Plants have two major ways of dealing with drought stress. First, when water levels are low, the phytohormone abscisic acid (ABA) induces stomatal closure. Soon after, growth, flowering, and fruit development take a back seat to plant survival. This suppressed growth is mediated by decreased activity of the growth-promoting hormone gibberellin (GA). Under stress conditions, DELLA proteins negatively regulate GA signaling, thereby triggering downstream transcriptional reprogramming to alter plant growth responses. However, when GA levels are high, this hormone binds to its receptor, GA INSENSITIVE DWARF1 (GID1). The GA-GID1 complex then binds to DELLA, resulting in DELLA’s polyubiquitination and degradation via the ubiquitin-proteasome pathway (Sun, 2010).
In addition to altering growth responses, evidence suggests that GA directly regulates guard cell movement. For example, reducing bioactive GA levels by overexpressing a GA methyltransferase gene allowed tomato (Solanum lycopersicum) plants to maintain high turgor pressure under drought stress due to reduced transpiration and stomatal size (Nir et al., 2014). These plants also exhibited the dwarfism typical of GA mutants, making it difficult to tease apart the effects of GA (and hence, DELLA) on plant growth vs. transpiration.
By combining rigorous physiological studies in tomato with genetic/misexpression analysis, Nir et al. (2017) were able to do just that. Conveniently, unlike Arabidopsis thaliana, which contains five DELLA genes, tomato has only one, PROCERA (PRO). The authors measured daily weight loss (i.e., transpiration) in the pro mutant, finding that its transpiration rate was elevated, leading to rapid wilting in response to water stress. Transgenic tomato plants overexpressing mutant S–della protein, which cannot form a complex with GID1-GA and is therefore stable in the presence of GA (35Spro:pro∆17 plants), showed the opposite phenotype. The stomata of these plants were more responsive to water stress than wild type, as they closed at a higher relative soil water content, and stomatal pore area was reduced under both normal and water-deficit conditions. Moreover, the 35Spro:pro∆17 plants were smaller than wild type. The authors then expressed S–della in the ABA-deficient sitiens (sit) mutant background. Although the resulting plants were smaller than both wild-type and 35Spro:pro∆17 plants, the effects of the constitutively expressed S-della protein on stomatal aperture and water loss were greatly reduced (see figure); 35Spro:pro∆17 sit plants wilted much more rapidly than the others due to their widely open stomata. These findings indicate that the effect of PRO on stomatal aperture is dependent on ABA. In addition, it appears that PRO’s effect on plant size is not linked to its effect on stomatal closure.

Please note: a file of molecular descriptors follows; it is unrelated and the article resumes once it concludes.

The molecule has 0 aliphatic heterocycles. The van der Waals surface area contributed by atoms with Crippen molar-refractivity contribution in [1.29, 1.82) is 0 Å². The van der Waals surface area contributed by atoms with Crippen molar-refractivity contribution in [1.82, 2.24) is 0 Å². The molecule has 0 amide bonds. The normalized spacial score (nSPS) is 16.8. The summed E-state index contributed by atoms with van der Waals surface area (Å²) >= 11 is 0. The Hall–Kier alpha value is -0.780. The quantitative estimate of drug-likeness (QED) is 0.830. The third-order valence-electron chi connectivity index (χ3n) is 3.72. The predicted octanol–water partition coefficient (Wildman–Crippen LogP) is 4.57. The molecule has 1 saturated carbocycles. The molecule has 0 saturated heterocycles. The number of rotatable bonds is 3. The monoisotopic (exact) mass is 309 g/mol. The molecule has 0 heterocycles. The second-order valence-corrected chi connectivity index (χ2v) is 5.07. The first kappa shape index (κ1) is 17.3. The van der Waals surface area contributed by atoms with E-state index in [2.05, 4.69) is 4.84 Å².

While ABA levels did not significantly differ among wild-type, pro, and 35Spro:pro∆17 leaves, the sensitivity of guard cells in epidermal peels to ABA did differ: these ABA responses were strongest in 35Spro:pro∆17 and weakest in pro. Moreover, when S-della was expressed specifically in guard cells, plant growth was not affected, but stomatal sensitivity to ABA increased and water loss decreased. These findings suggest that PRO increases the guard cell’s sensitivity to ABA, perhaps by upregulating the expression of specific ABA-receptor genes, although this intriguing hypothesis awaits further analysis. It now appears that PRO and GA regulate guard cell closure in response to drought stress in a manner independent of their effects on plant growth, a longer-term response to drought. Perhaps this study will open the floodgates for other investigations that combine physiological and genetic approaches in clever ways to address crucial questions.
Nir, I., Moshelion, M., and Weiss, D. (2014). The Arabidopsis GIBBERELLIN METHYL TRANSFERASE 1 suppresses gibberellin activity, reduces whole-plant transpiration and promotes drought tolerance in transgenic tomato. Plant Cell Environ. 37: 113–123.
Nir, I., Shohat, H., Panizel, I., Olszewski, N., Aharoni, A., and Weiss, D. (2017). The tomato DELLA protein PROCERA acts in guard cells to promote stomatal closure. Plant Cell 29: doi:10.1015/tpc17.00542.
Sun, T-P. (2010). Gibberellin-GID1-DELLA: A pivotal regulatory module for plant growth and development. Plant Physiology 154: 567–570. https://doi.org/10.1104/pp.110.161554.